Students of note

Vikt­or­ia Kogan plays the pi­ano in her Somer­ton home. She or­gan­ized a mu­sic com­pet­i­tion and con­cert that drew 70 tal­en­ted young artists. MARIA POUCH­NIKOVA / TIMES PHOTO


Dreams can come true, but they just don’t hap­pen. They take ef­fort and time.

Vikt­or­ia Kogan’s dream came true this past week­end when 70 young artists par­ti­cip­ated in a three-day con­cert and com­pet­i­tion she had or­gan­ized.

You Got Rhythm was a cel­eb­ra­tion of the works of George Ger­sh­win, she said. The event was something she had wanted to do since she came to the United States from the Ukraine in 2002.

The Somer­ton res­id­ent had worked as a com­poser, pi­an­ist, edu­cat­or and pro­du­cer of mu­sic­als for chil­dren in Kharkov, Ukraine, and con­tin­ued teach­ing mu­sic to chil­dren when she emig­rated.

Her idea to cre­ate a “pro­fes­sion­al-grade mu­sic com­pet­i­tion for youth” began to take form in the last two years, Kogan said dur­ing an in­ter­view at her Philmont Av­en­ue home.

Ger­sh­win’s work was chosen for a few reas­ons. The com­poser is a son of Rus­si­an par­ents, yet “he is an icon of Amer­ic­an mu­sic,” Kogan said. “He is a good ex­ample of the Amer­ic­an dream.”

His mu­sic, Kogan said, “is a blend­ing of clas­sic­al style and jazz im­pro­visa­tion­al style.”

Ger­sh­win’s mu­sic is at­tract­ive to stu­dents, she said, and keeps them  in­ter­ested. And, the 75th an­niversary of his death is com­ing up in Ju­ly.

“He had a short life,” Kogan said, “but le­gendary fame.”

Some of the most en­dur­ing mu­sic of the 20th cen­tury, Rhaps­ody in Blue, Porgy and Bess, They Can’t Take That Away from Me, Someone to Watch Over Me and even Swanee were writ­ten in the 1920s and 1930s. Ger­sh­win, who had teamed up with his broth­er, Ira, was just 39 when he died.

Kogan’s own Amer­ic­an ex­per­i­ence began 10 years ago when she came to the United States. Her son, Al­ex­an­der, was study­ing at the Curtis In­sti­tute of Mu­sic here in Phil­adelphia.

She said she also has oth­er fam­ily and friends in the city.

She teaches pi­ano, which she did in the Ukraine, too, but here she sees dif­fer­ences in at­ti­tude. Back home, Kogan taught in a spe­cial mu­sic school for gif­ted chil­dren.

“I got used to a com­munity of col­leagues and stu­dents,” she said. “We were very close. Our re­la­tion­ship was easy and close … and very stable.”

She taught in Ukraine and Rus­sia, and em­phas­is was put on pro­du­cing shows for the chil­dren that had pro­fes­sion­al looks to them. She said she put to­geth­er four mu­sic­als for the kids. In her Somer­ton home, she has framed posters of one of the shows’ in­ter­na­tion­al per­form­ances.

There was a ser­i­ous­ness in the ap­proaches of both stu­dents and in­struct­ors, she said. Here, she said, chil­dren are in­volved in many activ­it­ies, and do­ing something “just for fun” is very pop­u­lar.

In 2011, with the help of sev­er­al col­leagues, Kogan foun­ded the non-profit Mu­sic for Youth Com­pany. Last week­end’s three-day You Got Rhythm fest­iv­al and com­pet­i­tion was the or­gan­iz­a­tion’s first ma­jor event.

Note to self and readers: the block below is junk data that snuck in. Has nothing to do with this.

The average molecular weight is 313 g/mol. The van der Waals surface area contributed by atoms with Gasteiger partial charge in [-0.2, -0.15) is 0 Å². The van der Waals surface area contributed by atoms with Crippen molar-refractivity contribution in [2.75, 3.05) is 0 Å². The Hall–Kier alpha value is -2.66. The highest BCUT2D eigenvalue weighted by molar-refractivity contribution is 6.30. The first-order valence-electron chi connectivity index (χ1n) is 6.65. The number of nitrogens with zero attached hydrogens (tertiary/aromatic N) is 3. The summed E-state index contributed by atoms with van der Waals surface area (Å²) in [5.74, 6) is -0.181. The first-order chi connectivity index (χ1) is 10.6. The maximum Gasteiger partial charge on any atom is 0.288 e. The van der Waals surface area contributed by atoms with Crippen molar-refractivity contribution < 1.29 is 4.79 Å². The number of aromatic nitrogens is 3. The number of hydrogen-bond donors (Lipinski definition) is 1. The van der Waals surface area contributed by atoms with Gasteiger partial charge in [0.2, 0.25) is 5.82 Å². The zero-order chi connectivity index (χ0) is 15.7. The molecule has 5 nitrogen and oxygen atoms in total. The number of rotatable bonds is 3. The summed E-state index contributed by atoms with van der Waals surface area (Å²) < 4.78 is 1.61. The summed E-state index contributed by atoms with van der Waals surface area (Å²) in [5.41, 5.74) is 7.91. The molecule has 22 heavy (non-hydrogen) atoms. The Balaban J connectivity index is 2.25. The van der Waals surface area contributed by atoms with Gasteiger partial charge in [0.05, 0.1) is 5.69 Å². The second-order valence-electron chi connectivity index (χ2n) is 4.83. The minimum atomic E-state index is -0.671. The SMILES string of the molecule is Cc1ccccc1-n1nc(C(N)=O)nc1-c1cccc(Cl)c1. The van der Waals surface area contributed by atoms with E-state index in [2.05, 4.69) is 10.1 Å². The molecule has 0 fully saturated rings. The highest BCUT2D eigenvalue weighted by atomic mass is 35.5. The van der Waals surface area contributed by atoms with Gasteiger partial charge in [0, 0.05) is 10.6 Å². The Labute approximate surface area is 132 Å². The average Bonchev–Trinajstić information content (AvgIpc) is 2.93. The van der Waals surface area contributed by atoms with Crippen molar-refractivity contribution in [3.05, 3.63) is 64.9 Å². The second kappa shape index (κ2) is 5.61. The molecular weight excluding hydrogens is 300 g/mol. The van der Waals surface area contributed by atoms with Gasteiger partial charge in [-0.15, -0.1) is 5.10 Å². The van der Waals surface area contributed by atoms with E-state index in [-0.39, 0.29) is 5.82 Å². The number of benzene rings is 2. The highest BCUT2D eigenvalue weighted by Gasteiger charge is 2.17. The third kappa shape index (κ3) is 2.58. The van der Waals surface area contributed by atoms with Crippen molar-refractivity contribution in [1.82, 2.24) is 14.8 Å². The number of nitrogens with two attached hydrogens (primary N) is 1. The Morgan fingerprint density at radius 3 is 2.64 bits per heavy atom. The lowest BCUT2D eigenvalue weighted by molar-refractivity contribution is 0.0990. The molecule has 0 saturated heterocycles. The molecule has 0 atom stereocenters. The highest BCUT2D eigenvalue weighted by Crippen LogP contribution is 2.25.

Dur­ing the open­ing gala on Fri­day, Rus­si­an jazz pi­an­ist Daniel Kramer made his Amer­ic­an de­but at the Phil­adelphia Eth­ic­al So­ci­ety on Ritten­house Square. Francesca Ger­sh­win, the com­poser’s grand­niece, also made an ap­pear­ance.

The first round of com­pet­i­tion for voice, pi­ano and vi­ol­in for all age cat­egor­ies was con­duc­ted on Sat­urday at the Bald­win School in Bryn Mawr and was not open to the pub­lic. Round II was held at the Academy of Vo­cal Arts, 1920 Spruce St. That round was a jur­ied com­pet­i­tion for pi­ano, vi­ol­in and voice with jury awards. Mem­bers of the pub­lic were in­vited to vote for their fa­vor­ites.

Con­test­ants came from six states. Those from sev­er­al coun­tries entered via DVD sub­mis­sions.

Judges in­cluded pi­an­ist Susan Starr; Phil­adelphia Or­ches­tra vi­ol­in­ist Amy Oshiro Mor­ales; Sergei Polus­miak, pi­an­ist and artist-in-res­id­ence and pro­fess­or of mu­sic at North­ern Ken­tucky Uni­versity; and Kar­en Sail­lant, artist­ic dir­ect­or of the In­ter­na­tion­al Op­era Theat­er. The event was hos­ted by broad­caster and mu­sic colum­nist Robert Sher­man.

Kogan said the gen­er­os­ity of the re­gion’s Rus­si­an com­munity helped make the event pos­sible. That com­munity was well-rep­res­en­ted dur­ing the gala open­ing, said Inna Lob­an­ova-Heas­ley, Kogan’s spokes­wo­man.

Lob­an­ova-Heas­ley said that Kramer’s per­form­ance was in­spir­ing. The pi­an­ist and Francesca Ger­sh­win were in­vited to per­form on WRTI-FM after Fri­day’s con­cert, she said, adding that WRTI was a big sup­port­er of You Got Rhythm. ••


The win­ners are …


Seni­or Di­vi­sion: First place, Kev­in Jang, pi­ano; second place, Mary Loftus, vi­ol­in; third place, Mi­chael Mei, pi­ano; hon­or­able men­tion, Kira Math­i­as-Prabu.


In­ter­me­di­ate Di­vi­sion: No win­ner was chosen. Hon­or­able men­tion: Eric Hu and Selena Hue, both pi­ano.


Ju­ni­or Di­vi­sion: First place, Jen­nifer Liu, pi­ano; second place, Sam­antha Lee, vi­ol­in; third place, John May, pi­ano.

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